• Foods formulated for other species such as rabbits, hamsters and gerbils are not suitable for degus. Neither are muesli mixes that contain dried fruit – these can result in selective feeding, where pets just pick out the unhealthy bits and leave the rest, leading to an imbalanced diet. Burgess Excel Chinchilla Nuggets with Mint are suitable for Degus. Naturally high in beneficial fibre and rich in vitamins – including Vitamin C for healthy skin, coat and gums, Vitamin A to maintain healthy eyesight and Vitamin E to maintain a healthy immune system – feed an egg cup-size portion daily (per degu).
  • Your degus will also enjoy a small handful of fresh greens such as dandelion leaves, broccoli, basil, and parsley. You can also treat them to an occasional small cube of carrot, celery, pumpkin, sweet potato, or squash. They’ll also enjoy some dried leaf-based forage, or dried wildflower forage, mixed in with some tasty, nutritious feeding hay.
  • You can include some yummy, healthy nature snacks such as a Forage & Feast Hay Bar or Meadow Munchies to add enrichment to your degus’ diet. These are great for hand feeding, helping you to build your bond with your degu chums.
  • Fresh, clean water must always be available – without water, degus become seriously ill. Keep their bottle spotlessly clean and change the water daily. Ensure that your degus can reach and drink from the bottle with ease.

THE FASCINATING WAY THAT DEGUS GET ALL THE NUTRIENTS THEY NEED

Although it might seem rather strange to us humans, if your degus are eating their sticky droppings, it’s a very good sign!

  • Degus need to keep their digestive systems busy with a mix of two kinds of fibre moving through the gut at all times – these are known as digestible fibre and indigestible fibre. This is because they can’t get enough nutrition from fibre when it passes through their gut the first time, so they pass it through a second time.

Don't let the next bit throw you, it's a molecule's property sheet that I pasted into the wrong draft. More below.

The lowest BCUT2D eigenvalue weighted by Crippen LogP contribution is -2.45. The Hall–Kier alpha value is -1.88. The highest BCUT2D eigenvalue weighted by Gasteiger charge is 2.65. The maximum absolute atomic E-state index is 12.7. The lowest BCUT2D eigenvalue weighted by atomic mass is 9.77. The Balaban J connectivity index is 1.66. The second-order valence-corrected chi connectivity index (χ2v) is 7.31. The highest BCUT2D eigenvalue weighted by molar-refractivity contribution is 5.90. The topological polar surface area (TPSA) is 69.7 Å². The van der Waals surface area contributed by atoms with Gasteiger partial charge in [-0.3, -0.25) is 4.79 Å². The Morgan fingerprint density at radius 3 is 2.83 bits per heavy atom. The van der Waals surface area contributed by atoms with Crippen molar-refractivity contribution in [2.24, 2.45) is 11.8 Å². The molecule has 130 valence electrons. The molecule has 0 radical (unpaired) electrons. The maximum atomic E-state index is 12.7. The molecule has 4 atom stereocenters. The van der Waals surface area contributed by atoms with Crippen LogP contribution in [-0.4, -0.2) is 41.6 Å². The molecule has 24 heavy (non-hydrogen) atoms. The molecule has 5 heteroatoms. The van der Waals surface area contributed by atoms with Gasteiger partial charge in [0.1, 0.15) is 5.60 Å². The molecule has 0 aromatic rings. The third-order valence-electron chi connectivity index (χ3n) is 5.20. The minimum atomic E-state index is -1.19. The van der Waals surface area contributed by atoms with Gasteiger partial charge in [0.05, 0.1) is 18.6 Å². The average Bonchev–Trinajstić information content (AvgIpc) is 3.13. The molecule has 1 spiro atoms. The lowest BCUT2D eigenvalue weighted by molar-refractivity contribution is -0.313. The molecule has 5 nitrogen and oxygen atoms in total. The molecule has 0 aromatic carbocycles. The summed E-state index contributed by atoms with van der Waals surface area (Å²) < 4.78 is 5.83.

• Indigestible fibre is moved through their digestive system and excreted as separate, round, hard droppings. This type of fibre keeps the digestive system moving and their appetite stimulated.
  • Digestible fibre is moved up into an organ called the caecum – which is like a giant appendix. Good bacteria in the caecum ferment the fibre, making it easy to digest. This emerges in the form of clumps of sticky droppings called caecotrophs.
  • Degus then re-eat the caecotrophs directly from their bottom and the essential nutrients are then absorbed when the digestible fibre passes through for the second time.

5. Environment – what housing do your degus need?

Degus are indoor pets who like to live at temperatures below 20°C. Anything warmer than this can make them distressed as these small animals cannot sweat and are prone to heatstroke. And, while they’re pretty resistant to the cold, they don’t like wet or damp conditions. They are susceptible to respiratory infections, including pneumonia, and should be housed well away from draughts.

Wood Green says: “Degus love to explore and move quickly. However, if the environment is not safe for them, they can get seriously injured. Furnish your degus’ cage with fun activities to keep them occupied. Avoid any items that could trap their legs, or they could become tangled up in.”

YOUR DEGUS’ IDEAL HOME

  • Degus need a tall, wire cage with a solid roof (degus find movements from above very stressful as they associate this with predators) that's at least 93cm long, by 63cm deep, by 159cm tall for between two and four degus. These active, agile animals need lots of vertical space with different ledges, platforms and hanging ropes to climb up and scamper along. A stable rock formation can also provide additional climbing opportunities.